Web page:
NEW YORK CITY — The five executors of Leona Helmsley's $5 billion estate are getting paid a princely sum for carrying out the Queen of Mean's final wishes — despite protests by the state attorney general's office.
A Manhattan Surrogate Court judge recently approved the executors' request that they each receive $900,000 in advance compensation for their work overseeing Helmsley's estate and charitable trust during the first year after her death.
The pay period covers Aug. 20, 2007, to Aug. 20, 2008, when executors settled a dispute with two grandchildren omitted from the will, helped reduce the $12 million inheritance Helmsley left her pooch Trouble and began unwinding her vast real estate empire.
Judge Nora Anderson signed off on the $4.5 million total payday on July 11. In her decision, she said Helmsley "entrusted her executors with an estate of singular magnitude and extraordinary complexity," noting it includes more than $2 billion in bonds, hundreds of items of personal properties and her hotel empire.
"The court concludes that the amount now sought as an advance is not startlingly large and is, in fact, modest when viewed against the backdrop of the mammoth and highly complex estate," she wrote.
Before her decision, the state attorney general's office objected, saying "the requested advance of $4.5 million ... is excessive and should be reduced by more than one-half."
The office, which regulates charities, argued in a June 7, 2010, filing that the executors' work continues and their actual compensation won't be known until the estate is settled and a final accounting is performed.
The office added that the executors appear likely to ask for more advances for their work after Aug. 20, 2008.
Under the judge's decision, each executor — Helmsley's grandsons David and Walter Panzirer, her brother Alvin Rosenthal, her lawyer Sandor Frankel, and her friend John Codey — were required to post a $10,000 bond against the advance in case some of it must be returned.
Calls to the executors' lawyers were not returned. The attorney general's office declined to comment.
Experts say wills generally stipulate whether executors can receive commissions for their services, which top out at 2 percent of the estate. Helmsley's will states that the executors should not receive commissions but are entitled to "reasonable compensation."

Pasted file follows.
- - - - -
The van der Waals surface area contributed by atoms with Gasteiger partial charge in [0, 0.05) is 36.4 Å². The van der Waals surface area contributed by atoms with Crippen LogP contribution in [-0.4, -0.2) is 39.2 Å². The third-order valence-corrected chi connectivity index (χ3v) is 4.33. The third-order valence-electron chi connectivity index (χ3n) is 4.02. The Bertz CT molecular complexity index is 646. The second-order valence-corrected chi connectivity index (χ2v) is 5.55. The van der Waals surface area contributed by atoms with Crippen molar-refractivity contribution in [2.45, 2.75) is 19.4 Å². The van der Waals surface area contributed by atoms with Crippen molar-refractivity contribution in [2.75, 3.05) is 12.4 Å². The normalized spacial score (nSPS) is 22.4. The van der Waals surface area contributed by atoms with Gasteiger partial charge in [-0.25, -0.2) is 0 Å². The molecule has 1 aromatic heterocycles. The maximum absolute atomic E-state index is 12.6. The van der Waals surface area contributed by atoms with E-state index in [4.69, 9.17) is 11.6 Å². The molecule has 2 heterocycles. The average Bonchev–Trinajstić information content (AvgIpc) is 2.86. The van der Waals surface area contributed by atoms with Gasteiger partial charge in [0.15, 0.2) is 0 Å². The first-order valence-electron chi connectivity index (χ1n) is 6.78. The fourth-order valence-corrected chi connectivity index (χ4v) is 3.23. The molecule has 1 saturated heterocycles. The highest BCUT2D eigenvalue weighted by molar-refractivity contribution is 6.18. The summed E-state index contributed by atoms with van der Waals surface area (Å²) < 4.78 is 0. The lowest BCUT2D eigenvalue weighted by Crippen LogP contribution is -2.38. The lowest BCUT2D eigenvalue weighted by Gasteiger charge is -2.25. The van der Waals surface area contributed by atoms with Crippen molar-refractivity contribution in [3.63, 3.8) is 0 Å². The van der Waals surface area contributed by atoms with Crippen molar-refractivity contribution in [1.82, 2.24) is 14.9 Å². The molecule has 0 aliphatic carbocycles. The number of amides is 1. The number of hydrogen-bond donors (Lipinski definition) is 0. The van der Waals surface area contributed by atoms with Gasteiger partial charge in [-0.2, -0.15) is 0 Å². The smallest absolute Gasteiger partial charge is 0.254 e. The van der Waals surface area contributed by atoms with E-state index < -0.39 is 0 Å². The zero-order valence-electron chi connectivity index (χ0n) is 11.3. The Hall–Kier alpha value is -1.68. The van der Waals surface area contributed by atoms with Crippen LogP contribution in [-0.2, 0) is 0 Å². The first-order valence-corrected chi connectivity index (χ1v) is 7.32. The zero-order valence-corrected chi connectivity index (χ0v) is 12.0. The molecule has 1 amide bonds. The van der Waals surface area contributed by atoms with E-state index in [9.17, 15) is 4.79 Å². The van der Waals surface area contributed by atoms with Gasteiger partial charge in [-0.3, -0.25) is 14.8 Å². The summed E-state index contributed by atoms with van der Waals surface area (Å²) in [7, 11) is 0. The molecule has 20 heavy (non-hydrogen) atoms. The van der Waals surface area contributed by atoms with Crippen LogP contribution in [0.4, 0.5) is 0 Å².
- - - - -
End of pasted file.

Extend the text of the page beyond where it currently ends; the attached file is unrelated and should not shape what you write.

"The question is whether this is what Leona really wanted," said Herb Nass, a trust and estates attorney who has written about Helmsley's will. "I'm not convinced. The judge is convinced, and that's what matters."
"It's odd that they are all being paid the same amount," Nass added, noting that they all might not have performed the same amount of services.
Helmsley died at 87 on Aug. 20, 2007, and was interred next to her husband, Harry, in a family mausoleum in Sleepy Hollow Cemetery in Westchester. The majority of her fortune went to a charitable trust whose mission is to help animals.
The hot-tempered hotel magnate had a volatile relationship with relatives and workers, and took some grudges to the grave.
She excluded her grandchildren, Craig Panzirer and Meegan Panzirer Wesolko, from the will. Shortly after her death, when the two threatened a legal challenge, the executors paid them $6 million to settle the dispute.
A few relatives managed to stay on Helmslely's good side.
Rosenthal got $15 million. He died Jan. 2, and his wife, Susan, replaced him as an executor.
David and Walter Panzirer each banked $10 million bequests, but in another bizarre stipulation, the will requires they annually visit their father's grave in the family mausoleum and sign a registry to prove it.
The will also made Trouble one rich bitch. Helmsley left a $12 million trust to her beloved Maltese, but the amount was eventually torn apart like a puppy-chewed toy.
The dog's trustees, David Panzirer and Rosenthal, got a judge to reduce the amount by $10 million after a veterinarian stated that she would likely live only three to five more years.
Trouble died in December 2010 at age 12.